Tuesday, January 21, 2014

Cork flooring

I think the part of this renovation I am most excited about is the new flooring. I cannot wait to see that vinyl go. Just a quick note that pretty much all of the decisions with this remodel are mine to make, even though I say "we decided" and "we want". Jeff is very trusting of my taste, or is just afraid of saying no to me, as he should be. Anyways, he's on board with all of this.

So I've always thought we'd go one of two directions with the flooring in the back half of the house. Either cork flooring or real linoleum. I say "real linoleum" because people think that's vinyl flooring. It is not. It's very different. Real linoleum is what you find in elementary school cafeterias, or hospitals. It's smooth, long-lasting and made with linseed oil, tree resin, wood and cork flours, limestone and pigment, with a jute backing making it very eco-friendly. Vinyl flooring is made with salt and crude oil (petroleum), felt, fiberglass and dyes and off-gasses and is yucky.

Marmoleum is a brand of this real linoleum and comes in easy-to-install click lock boards or sheets, a ton of colors (like 120 of them), and is relatively inexpensive (about $4-7 a square foot). You can lay it down in all sorts of designs and patterns, and we toyed with the idea of fat stripes. This was part of the reason I decided not to go with linoleum. Too many choices and I would have driven myself crazy with all the options we could do. This chevron is an example of the crazy you can do with linoleum:

Cork flooring was our other option and the one we decided to go with. From the BuildDirect.com website, cork's attributes are:

  • Easy cleaning and maintenance: cork is possibly the easiest floor material to clean and maintain; simply pick up wet messes with a sponge or paper towels and clean with a damp mop - no cleaning products necessary
  • A naturally anti-bacterial and anti-allergenic material: cork flooring is often used in hot yoga rooms, where anti-bacterial and anti-allergenic properties are essential to maintain the health of yogis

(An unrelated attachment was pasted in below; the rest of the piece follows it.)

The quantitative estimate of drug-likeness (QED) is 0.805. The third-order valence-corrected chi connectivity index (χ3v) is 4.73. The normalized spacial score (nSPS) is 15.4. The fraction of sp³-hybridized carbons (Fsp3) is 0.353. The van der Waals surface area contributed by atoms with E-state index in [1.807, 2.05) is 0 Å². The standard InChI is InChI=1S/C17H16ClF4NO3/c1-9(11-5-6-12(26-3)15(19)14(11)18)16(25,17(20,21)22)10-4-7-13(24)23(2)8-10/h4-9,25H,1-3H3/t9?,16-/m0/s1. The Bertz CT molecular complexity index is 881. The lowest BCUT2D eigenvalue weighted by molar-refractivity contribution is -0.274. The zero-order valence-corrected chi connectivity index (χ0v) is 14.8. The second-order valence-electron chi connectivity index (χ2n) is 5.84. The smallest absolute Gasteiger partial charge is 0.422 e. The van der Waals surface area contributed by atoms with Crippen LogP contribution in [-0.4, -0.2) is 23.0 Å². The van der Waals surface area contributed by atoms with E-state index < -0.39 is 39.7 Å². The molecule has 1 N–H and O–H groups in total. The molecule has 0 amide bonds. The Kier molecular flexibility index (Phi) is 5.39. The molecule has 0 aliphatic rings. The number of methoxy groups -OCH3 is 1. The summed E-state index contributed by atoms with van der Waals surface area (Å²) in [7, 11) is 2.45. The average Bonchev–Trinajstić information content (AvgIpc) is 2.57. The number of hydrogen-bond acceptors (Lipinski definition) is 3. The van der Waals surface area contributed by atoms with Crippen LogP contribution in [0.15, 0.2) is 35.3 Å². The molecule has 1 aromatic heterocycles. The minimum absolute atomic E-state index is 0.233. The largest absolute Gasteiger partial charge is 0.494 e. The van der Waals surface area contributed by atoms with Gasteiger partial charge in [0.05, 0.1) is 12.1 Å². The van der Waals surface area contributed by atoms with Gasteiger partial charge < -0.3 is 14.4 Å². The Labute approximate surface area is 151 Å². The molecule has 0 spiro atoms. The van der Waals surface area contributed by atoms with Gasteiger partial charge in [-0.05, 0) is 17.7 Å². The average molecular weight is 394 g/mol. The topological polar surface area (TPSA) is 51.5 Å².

• Excellent durability and a long lifespan: cork is naturally resilient and resistant to scratches, stains and wear
  • Insulating flooring sourced from an ecological, renewable process: the perfect choice for a greener home and lower energy costs

Cork is warmer underfoot because of its insulating properties, and is naturally repellant to insects like termites and carpenter ants. They stay away from cork. It comes in click-lock boards, and sheets and tiles that are glued down with an adhesive. We're going this route because we want to continue it in the half-bath and the laundry room area, and maybe even our full bathroom too (the grout in between the small tiles in there is cracking and coming out and driving me crazy), and you can't do click-locks in rooms with a lot of moisture like bathrooms and laundry rooms. If water seeps into the cracks and gets in the cardboard base of the click-locks, it can warp and buckle. You don't have this problem with the glue down version.

The cost is also a huge factor for us. You can buy cork at the big boxes like Lowe's and Home Depot for around $3.50-6 a square foot, but the one we're going with is only $2.49 a square foot from Builddirect.com. I have been so impressed with BD so far. They let you choose 5 samples for free (along with free overnight FedEx shipping!) and I was expecting tiny little samples but they gave us really substantial boards which helped in making our choice. The little sample at the bottom of this picture is the sample from Home Depot (also free), and right above it are four click-lock samples assembled from Lowe's (25 cents a piece). The top three are from Build Direct, and I didn't include the other two BD samples because those were not what we wanted at all (one was Macadamia, a cool white one that won't work for us, and the other was Faro, a really trippy swirly pattern).

We decided on the middle piece, the Algarve sample. The tone of the cork matches our existing hardwood floors so it will transition nicely between the front house and back house. I also think it'll play off the butcher block countertops nicely. It has enough unique marks and coloration changes in it to make it interesting, yet still staying neutral. The second sample was much more uniform, kind of like a cork board cork. I liked it, but I liked the Algarve more. Here's the picture from the website:

We're waiting on a quote from our contractor's flooring guy about the cost to install it, but it's easy and fast to install so that too helps with the bottom line. We have about 450 square feet of flooring to do, so the cost of the cork, moisture vapor barrier, adhesive and moldings/transitions comes out to about $1300. That's without installation mind you, but a pretty amazing price for redoing 1/3 of our house's flooring. I can't wait to see it installed! 

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